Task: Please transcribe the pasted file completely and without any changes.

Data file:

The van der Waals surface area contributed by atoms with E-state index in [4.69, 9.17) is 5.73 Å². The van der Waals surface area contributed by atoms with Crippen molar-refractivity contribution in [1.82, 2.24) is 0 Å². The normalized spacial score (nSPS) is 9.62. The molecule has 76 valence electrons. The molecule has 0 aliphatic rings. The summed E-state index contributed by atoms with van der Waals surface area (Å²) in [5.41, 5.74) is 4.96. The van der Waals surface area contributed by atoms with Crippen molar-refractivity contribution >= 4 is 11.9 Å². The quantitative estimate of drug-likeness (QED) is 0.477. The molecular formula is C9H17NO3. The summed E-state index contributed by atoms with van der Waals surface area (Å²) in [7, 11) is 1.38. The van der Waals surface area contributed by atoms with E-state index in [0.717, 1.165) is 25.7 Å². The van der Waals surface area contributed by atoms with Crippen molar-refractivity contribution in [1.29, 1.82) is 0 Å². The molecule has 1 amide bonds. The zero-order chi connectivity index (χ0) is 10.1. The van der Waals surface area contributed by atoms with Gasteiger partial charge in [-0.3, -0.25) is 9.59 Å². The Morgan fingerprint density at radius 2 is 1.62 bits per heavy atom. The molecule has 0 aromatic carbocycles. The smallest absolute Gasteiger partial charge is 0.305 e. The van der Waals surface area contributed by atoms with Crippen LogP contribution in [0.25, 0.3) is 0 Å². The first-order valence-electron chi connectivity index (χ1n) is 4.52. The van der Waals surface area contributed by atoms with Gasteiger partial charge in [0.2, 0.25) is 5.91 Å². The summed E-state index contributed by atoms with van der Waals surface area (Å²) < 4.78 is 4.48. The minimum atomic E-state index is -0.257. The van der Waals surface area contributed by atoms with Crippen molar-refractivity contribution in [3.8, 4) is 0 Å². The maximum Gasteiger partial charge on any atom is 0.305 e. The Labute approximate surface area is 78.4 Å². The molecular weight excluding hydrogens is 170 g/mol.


The van der Waals surface area contributed by atoms with E-state index in [4.69, 9.17) is 5.73 Å². The van der Waals surface area contributed by atoms with Crippen molar-refractivity contribution in [1.82, 2.24) is 0 Å². The normalized spacial score (nSPS) is 9.62. The molecule has 76 valence electrons. The molecule has 0 aliphatic rings. The summed E-state index contributed by atoms with van der Waals surface area (Å²) in [5.41, 5.74) is 4.96. The van der Waals surface area contributed by atoms with Crippen molar-refractivity contribution >= 4 is 11.9 Å². The quantitative estimate of drug-likeness (QED) is 0.477. The molecular formula is C9H17NO3. The summed E-state index contributed by atoms with van der Waals surface area (Å²) in [7, 11) is 1.38. The van der Waals surface area contributed by atoms with E-state index in [0.717, 1.165) is 25.7 Å². The van der Waals surface area contributed by atoms with Crippen molar-refractivity contribution in [1.29, 1.82) is 0 Å². The molecule has 1 amide bonds. The zero-order chi connectivity index (χ0) is 10.1. The van der Waals surface area contributed by atoms with Gasteiger partial charge in [-0.3, -0.25) is 9.59 Å². The Morgan fingerprint density at radius 2 is 1.62 bits per heavy atom. The molecule has 0 aromatic carbocycles. The smallest absolute Gasteiger partial charge is 0.305 e. The van der Waals surface area contributed by atoms with Crippen LogP contribution in [0.25, 0.3) is 0 Å². The first-order valence-electron chi connectivity index (χ1n) is 4.52. The van der Waals surface area contributed by atoms with Gasteiger partial charge in [0.2, 0.25) is 5.91 Å². The summed E-state index contributed by atoms with van der Waals surface area (Å²) < 4.78 is 4.48. The minimum atomic E-state index is -0.257. The van der Waals surface area contributed by atoms with Crippen molar-refractivity contribution in [3.8, 4) is 0 Å². The maximum Gasteiger partial charge on any atom is 0.305 e. The Labute approximate surface area is 78.4 Å². The molecular weight excluding hydrogens is 170 g/mol.